A couple of years ago in Jamaica, I met Errol Flynn’s former wife, the screen actress Patrice Wymore. Reportedly a difficult and withdrawn woman, her life in the Caribbean (apart from the few details she cared to volunteer) could only be guessed at. The Errol Flynn estate, an expanse of ranchland outside Port Antonio, was grazed by tired-looking cattle. ‘Haven’t we met before?’ Wymore said to me as I walked into her office after knocking. ‘You remind me of someone I know.’
I took in the riding crops and spurs hanging on the wall. After eight years of marriage, in 1958 Wymore had divorced Flynn, who died the following year at the age of 50 having more or less boozed himself into the grave. Flynn had been quick to discover Port Antonio, a drowsy United Fruit company banana port; in 1946 he brought himself a gingerbread mansion there and launched the tourists’ pastime of river-rafting in the Caribbean. By the time Wymore starred with Flynn in the movie King’s Rhapsody (1955), his sexual philandering and drinking had become so bad that he had to play sexually philandering drunks. On Flynn’s death, Wymore inherited 800 head of Jamaican cattle from him. She did not seem to know what to do with them.
Only tourists think of the Caribbean as a ‘paradise’, Wymore told me. Each day the planes land, the cruise ships call, and the tourists arrive for their dream holiday in a region where you can pass from enclaves of immense wealth to utter desolation in a matter of seconds. Jet-setters and other plush folk in search of sex and rum-fuelled oblivion typically sugar-coat themselves against the poverty behind the walls of their all-inclusive resort hotel, where they can get married in the nude on the beach, or dress up as Errol Flynn in Captain Blood and whoop it up on a motorised pirate galleon. Wymore herself has had to contend with allegations that Flynn enjoyed sex with Jamaican boys. ‘Errol, gay? Don’t you think that I would have noticed?’
Carrie Gibson, in her epic history of the Caribbean, Empire’s Crossroads, casts a sombre eye on the effects of tourism. Even more so than the narcotics trade, tourism has transformed the face of the West Indies. Once, not long ago, Jamaica was an island frequented by a handful of well-heeled voluptuaries like Flynn. However, the advent of the long-haul charter flight, Apex-fare tariffs and packaged hedonism brought with it a mass of disfiguring breeze-block resorts, shopping arcades and sport-cabin villas. A sense of how it must have been to see the Caribbean for the first time — the semi-tropic greens and blues and the shallows where the slave ships anchored — is hard to imagine.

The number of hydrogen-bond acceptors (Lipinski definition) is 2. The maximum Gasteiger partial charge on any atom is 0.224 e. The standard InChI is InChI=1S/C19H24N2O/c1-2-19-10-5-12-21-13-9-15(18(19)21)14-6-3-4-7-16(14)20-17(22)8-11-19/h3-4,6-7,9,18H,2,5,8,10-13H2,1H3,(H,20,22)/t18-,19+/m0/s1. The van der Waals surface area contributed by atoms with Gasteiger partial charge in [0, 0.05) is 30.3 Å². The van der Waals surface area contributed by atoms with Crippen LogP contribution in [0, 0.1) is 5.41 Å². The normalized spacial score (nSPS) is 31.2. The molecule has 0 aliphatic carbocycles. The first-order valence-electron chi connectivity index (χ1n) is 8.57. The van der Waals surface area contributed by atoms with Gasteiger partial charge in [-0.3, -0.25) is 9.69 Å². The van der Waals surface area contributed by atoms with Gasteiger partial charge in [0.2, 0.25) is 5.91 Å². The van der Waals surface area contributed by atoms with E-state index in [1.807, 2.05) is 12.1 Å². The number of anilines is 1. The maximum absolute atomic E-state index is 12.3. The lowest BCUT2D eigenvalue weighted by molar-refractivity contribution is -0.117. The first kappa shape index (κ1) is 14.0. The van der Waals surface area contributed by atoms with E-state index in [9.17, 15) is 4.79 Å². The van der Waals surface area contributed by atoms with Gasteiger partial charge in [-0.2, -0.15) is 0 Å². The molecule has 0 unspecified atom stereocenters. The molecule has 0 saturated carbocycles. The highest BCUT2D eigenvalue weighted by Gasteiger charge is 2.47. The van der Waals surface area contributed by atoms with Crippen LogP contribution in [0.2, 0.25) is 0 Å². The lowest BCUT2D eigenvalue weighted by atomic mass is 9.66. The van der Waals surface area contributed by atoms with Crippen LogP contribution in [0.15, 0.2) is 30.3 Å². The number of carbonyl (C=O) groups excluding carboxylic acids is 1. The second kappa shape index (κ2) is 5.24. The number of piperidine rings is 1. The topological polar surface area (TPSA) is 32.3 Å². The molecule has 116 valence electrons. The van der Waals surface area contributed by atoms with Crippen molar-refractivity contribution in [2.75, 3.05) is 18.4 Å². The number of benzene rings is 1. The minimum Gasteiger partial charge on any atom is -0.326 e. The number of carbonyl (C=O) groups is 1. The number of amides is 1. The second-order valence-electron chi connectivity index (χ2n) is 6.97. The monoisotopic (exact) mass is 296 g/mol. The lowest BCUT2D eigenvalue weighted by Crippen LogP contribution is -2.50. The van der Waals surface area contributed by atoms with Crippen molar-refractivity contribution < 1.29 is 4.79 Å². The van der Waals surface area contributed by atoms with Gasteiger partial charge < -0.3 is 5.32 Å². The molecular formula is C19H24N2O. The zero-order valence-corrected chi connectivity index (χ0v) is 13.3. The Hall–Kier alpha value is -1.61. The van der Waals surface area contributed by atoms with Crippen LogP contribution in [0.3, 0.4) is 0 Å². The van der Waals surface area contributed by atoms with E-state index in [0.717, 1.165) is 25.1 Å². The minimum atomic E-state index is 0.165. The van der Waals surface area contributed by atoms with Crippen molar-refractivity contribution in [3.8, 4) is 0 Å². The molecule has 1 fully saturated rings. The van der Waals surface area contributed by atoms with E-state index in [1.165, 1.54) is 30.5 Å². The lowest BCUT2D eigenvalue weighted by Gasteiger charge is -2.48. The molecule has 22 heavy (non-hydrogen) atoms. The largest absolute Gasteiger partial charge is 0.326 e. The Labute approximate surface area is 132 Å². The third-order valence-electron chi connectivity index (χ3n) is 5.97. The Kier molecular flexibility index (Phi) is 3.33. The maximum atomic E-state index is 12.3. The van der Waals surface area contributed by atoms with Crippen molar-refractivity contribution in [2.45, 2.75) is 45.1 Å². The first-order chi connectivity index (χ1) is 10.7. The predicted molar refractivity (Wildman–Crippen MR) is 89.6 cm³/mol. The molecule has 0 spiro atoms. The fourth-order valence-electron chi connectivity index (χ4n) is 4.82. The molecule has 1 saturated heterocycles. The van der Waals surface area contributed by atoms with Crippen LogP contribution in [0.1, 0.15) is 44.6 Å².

Slavery is, inevitably, central to Gibson’s account of the sugar islands. During the period 1700 to 1808, sugar — the end-product of British slavery — became so profitable a commodity that the prosperity of English slave ports such as Bristol and Liverpool was derived from commerce in what the historian Sidney Mintz has called the ‘tropical drug food’.
Gibson, a former Guardian journalist, sees the Caribbean as a ‘crossroads’ for people, commerce, plants, animals and disease. Contract labourers from India and China married into the slave populations during the 19th century, creating a multi-shaded community of nations which was in some ways oddly modern. Caribbean countries are not uniformly black; many gradations — Chinese, Indian, Lebanese — can exist within a single Cuban, Martinican or Haitian family. From Columbus’s landfall in San Salvador (Bahamas) in 1492 to the Black Power independence movements of the 1960s and 1970s, the Caribbean as we know it today was the ‘product of an encounter between Europeans and other people’, writes Gibson.
Gibson’s is an ambitious undertaking. Apart from the accident of their having been under British rule, Barbadians, St Lucians, Guayanese and Jamaicans have very little in common with each other. Were you to superimpose a map of Europe on the Caribbean, Jamaica would be Edinburgh; Trinidad, north Africa; and Barbados, Italy: the islands are that far apart.
How to compress their histories into a book such as this for the interested layman? Gibson tells the common story of how discovery by Columbus ushered in African slavery and, five centuries later, the American influence so prevalent today. She depicts the influence as largely injurious. Conceivably Jamaica lost something after independence from Britain in 1962, when the United States — the ‘Colossus of the North’ — began to strengthen its presence, and the Caribbean island which had been overrun by one kind of empire was overrun (in a different way) by another. Anthony Trollope, during his 1859 tour of the Caribbean, accurately predicted that England would one day be ‘no more than a name’ in the West Indies.
Empire’s Crossroads is not without its clichés (‘motley crew’, ‘heated debates’), yet it remains a vivid and thought-provoking work of historical synthesis, with excellent chapters on the Haitian slave revolt under Toussaint L’Ouverture and the anti-colonial Morant Bay uprising in Jamaica in 1865. As for Errol Flynn’s long-suffering wife Patrice, she died in Jamaica last March, at the age of 87, having seen all she wanted to see of paradise.
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Available from the Spectator Bookshop, £21.50. Tel: 08430 600033. Ian Thomson is the author of The Dead Yard: A Story of Modern Jamaica and Bonjour Blanc: a Journey through Haiti.
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